2. Early the following day, rinse and drain the beans. Place them in a 5-quart flameproof earthenware or enameled cast-iron casserole with the wine and enough water to cover by 1 inch. Slowly bring to a boil.
3. When the beans reach the boil, skim thoroughly; add the onion stuck with cloves and the cinnamon stick. Reduce the heat and simmer while preparing the vegetables and pork in Steps 5 and 6.
4. In a large skillet, brown the chopped carrots and onions in the fat over moderately high heat, 5 to 7 minutes. Add the pieces of pork and sauté, turning, until browned on all sides, 7 to 10 minutes. Add the contents of the skillet to the beans.
Shadowcook: Instead of sauteeing the vegetables before the pork, I did it in reverse. It meant using a bit more than 2 tablespoons of duck fat, but I’m not complaining. I seared the pieces of pork in a few batches. Crowding them only elicits water and steams them. So, give the searing pieces room. As each piece finished, I shook excess fat off of the piece and dropped it into the beans, which were still coming to a slow boil on the opposite burner. Then I added a bit more duck fat and the chopped vegetables. I scraped up the browned bits on the bottom of the pan. Added the whole thing to the beans.
5. In a food processor, combine the pancetta with 4 cloves of the garlic, the parsley sprigs, bay leaf, and thyme. Grind to a puree. Add to the casserole.
6. Cook the beans, covered, over very low heat or in a preheated 275 oven for 2 1/2 hours. After 2 1/2 hours, uncover the beans and cook until the liquid is thick, about 1 1/2 hours.
Shadowcook: Even if you don’t use Rancho Gordo beans, check the beans every 20-30 minutes. Be sure not to overcook them. It took 3 hours for my beans to finish.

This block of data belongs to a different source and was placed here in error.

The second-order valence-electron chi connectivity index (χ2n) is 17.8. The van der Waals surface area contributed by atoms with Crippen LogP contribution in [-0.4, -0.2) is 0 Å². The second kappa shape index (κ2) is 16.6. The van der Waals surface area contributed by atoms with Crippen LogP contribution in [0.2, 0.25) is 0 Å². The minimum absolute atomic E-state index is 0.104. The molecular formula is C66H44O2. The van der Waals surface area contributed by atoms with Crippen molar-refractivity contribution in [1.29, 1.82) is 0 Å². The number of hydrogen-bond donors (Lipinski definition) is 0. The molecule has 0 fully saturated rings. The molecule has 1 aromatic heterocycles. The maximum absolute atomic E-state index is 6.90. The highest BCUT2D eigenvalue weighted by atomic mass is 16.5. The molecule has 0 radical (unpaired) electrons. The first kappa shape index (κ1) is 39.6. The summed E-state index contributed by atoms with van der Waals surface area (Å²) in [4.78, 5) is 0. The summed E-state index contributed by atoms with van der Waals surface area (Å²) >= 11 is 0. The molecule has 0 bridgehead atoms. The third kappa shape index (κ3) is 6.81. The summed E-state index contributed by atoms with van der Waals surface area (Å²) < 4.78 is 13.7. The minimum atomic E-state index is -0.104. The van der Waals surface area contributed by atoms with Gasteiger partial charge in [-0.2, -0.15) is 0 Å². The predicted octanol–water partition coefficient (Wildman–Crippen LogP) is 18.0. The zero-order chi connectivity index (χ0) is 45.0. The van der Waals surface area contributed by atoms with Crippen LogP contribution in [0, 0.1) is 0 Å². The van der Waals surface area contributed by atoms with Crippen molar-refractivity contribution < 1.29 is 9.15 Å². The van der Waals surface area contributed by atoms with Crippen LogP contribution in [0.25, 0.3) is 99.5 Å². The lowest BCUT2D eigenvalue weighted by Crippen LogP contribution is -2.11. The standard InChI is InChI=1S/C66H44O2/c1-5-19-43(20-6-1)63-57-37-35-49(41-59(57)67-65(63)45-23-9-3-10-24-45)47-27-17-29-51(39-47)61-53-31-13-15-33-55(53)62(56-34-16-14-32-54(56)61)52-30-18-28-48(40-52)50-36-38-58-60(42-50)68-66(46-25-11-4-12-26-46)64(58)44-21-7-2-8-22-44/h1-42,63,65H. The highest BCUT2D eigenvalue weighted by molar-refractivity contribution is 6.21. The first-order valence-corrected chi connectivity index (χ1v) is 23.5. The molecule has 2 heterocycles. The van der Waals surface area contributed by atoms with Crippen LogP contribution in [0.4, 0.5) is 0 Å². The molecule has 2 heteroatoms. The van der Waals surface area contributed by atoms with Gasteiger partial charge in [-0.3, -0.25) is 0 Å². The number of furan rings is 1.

7. Meanwhile, in a heavy medium saucepan, cook the sliced carrots with 1 tablespoon of the butter, covered, over moderately low heat for 5 minutes. Uncover, add the remaining 1 tablespoon butter, and swirl over moderately high heat for 1 to 2 minutes, or until the carrots take on a little color. Sprinkle with a pinch of sugar. Mix the carrots into the beans in the casserole. Season with salt and pepper. (The recipe can be prepared to this point at least 4 hours in advance.)
8. About 1 hour before serving, preheat the oven to 350. Bake the beans uncovered until the tops glaze slightly, 20 to 25 minutes. Gently stir from bottom to top to keep the surface moist. Bake until a light crust forms on the surface, about 30 minutes.
9. Sprinkle the Armagnac on top and let stand until ready to serve. Serve hot, with a light sprinkling of the walnut oil and vinegar and a dusting of the chopped parsley and garlic.
Note to the cook
To avoid drying out and breaking the beans, be sure that they are always covered with the cooking liquid or enrobed in the sauce. If necessary, add boiling water. Cooking beans in wine keeps them from turning mushy. They need longer cooking but are able to absorb more flavor.